I've been thinking about getting a new lens for my camera. I found a listing on Used Anywhere today for exactly what I want at the price I want.
I don't know anything about assessing used photography equipment
The image for the listing is terrible
Among everything else, the image is out of focus.
But just about all used camera equipment for sale on the local classifieds have terrible images that are far worse than this. And it makes me wonder if the person cannot take a moderately clear photo, does this mean that they don't know how to care for the equipment? Is this equipment going to be just as terrible as the photograph?
Or maybe I'm missing something?
When I buy livestock, I spend very little time looking at the animal and a whole lot of time quizzing the farmer and looking at the setup they have. Likewise, if I'm buying photography equipment, wouldn't it make sense to assess the photographic skills of the seller?
My husband used to be a pro photographer. I know next to nothing about photo equipment. That said, I know of two resources which he trusts to buy used gear phototrio has a classified section, and many of the folks there were or are pros. You won’t find a very rare piece without the appropriate price tag, but people who sell dishonestly seem to be quickly shown the door. The forum is free to join, but there are levels, like here.
The other is phsne which is the photographical historical society of New England. They host a sale once a year where dealers come and collectors, pros and students come too.
Also, he said try KEH dot com, who’s bargain grade is probably good enough. Also usedphotopro dot com, a used camera store in Indy.
I think it okay to buy used lenses, but it is never okay to buy used digital cameras. It has something to do with how they pick up light, over time that sensitive electronic part degrades.
My only experience with this is, having a digital camera and doing a Maternity Photo Shoot of Katie and our last child. We were walking along a granite breakwater returning from the lighthouse when I stepped into a hole between the granite blocks. I fell completely to my waist and hit the camera hard on the rocks. Nothing was broken so I continued to use it. We noticed afterwards the images were mostly good, but a spot on the lower portion was always fuzzy. The camera lens was clean, it had something to do with that sensor being jostled and messed up. We could tell because the pictures taken prior to my misplaced step were fine, and clear, but afterwards the lower spot was kind of cloudy.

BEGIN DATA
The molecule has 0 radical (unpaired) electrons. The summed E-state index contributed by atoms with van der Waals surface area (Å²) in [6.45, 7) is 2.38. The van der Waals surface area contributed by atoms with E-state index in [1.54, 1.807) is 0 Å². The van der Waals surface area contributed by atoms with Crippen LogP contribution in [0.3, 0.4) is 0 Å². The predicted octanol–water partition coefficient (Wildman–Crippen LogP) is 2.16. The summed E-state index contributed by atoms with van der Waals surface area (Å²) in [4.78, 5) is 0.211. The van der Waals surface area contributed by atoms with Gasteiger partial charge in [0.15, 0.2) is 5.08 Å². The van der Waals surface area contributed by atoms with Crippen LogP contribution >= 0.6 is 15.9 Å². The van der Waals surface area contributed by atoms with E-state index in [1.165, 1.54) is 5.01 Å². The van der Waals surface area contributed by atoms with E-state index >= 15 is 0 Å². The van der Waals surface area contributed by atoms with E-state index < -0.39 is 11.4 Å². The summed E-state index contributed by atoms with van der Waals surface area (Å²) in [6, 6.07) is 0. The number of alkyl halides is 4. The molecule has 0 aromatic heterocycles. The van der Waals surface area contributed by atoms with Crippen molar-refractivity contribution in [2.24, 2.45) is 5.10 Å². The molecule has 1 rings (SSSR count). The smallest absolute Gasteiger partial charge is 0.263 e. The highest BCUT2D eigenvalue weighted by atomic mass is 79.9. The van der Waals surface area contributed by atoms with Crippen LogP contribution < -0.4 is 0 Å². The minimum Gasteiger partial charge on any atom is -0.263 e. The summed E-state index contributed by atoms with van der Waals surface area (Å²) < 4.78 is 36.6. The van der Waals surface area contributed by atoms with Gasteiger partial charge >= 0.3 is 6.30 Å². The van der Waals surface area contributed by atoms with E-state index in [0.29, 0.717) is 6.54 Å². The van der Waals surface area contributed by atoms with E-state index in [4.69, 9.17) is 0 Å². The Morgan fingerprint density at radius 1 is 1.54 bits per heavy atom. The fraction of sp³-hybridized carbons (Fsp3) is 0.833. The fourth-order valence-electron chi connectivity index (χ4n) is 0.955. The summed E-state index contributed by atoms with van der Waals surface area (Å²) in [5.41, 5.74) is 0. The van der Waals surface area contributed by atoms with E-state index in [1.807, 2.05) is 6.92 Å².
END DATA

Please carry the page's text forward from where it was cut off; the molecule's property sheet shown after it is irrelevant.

It was kind of too bad because a couple only has so many children in a lifetime, so a crappy maternity photoshoot was kind of a bummer.
I guess my suggestion would be to carefully calculate out the purchase. If you cannot afford to buy new, then would it be better to have this used lens, and all the new types of photos that you can take with it, even if there is a little risk it might not be a unusable lens. IN other words, what could you do with that lens that you cannot do now without it? Or would you be better to just stick with what you have and go without? Or would it just be best to save up for a brand new lens?
I would not be too concerned about a crappy photograph of it. Even the best photographer has crappy photos from time to time. And we all can get lazy..."oh that picture of my lens did not come out good...oh well, it is good enough to sell it." Of course it just might be, the person does not have an eye for photography! Some people just do not. It is an art. But one thing is in your favor...the photo was not taken with THAT lens, so that account for something! (LOL)
(This is a maternity photo shoot showing how that camera was damaged by my misstep on the breakwater. In the first photo you can see the holes in-between the rocks were I fell through, and on the second one, you can see where Katie's shoes are kind of cloudy. That is not a smudge on the lens, that is from damage of hitting the camera on the rocks.)
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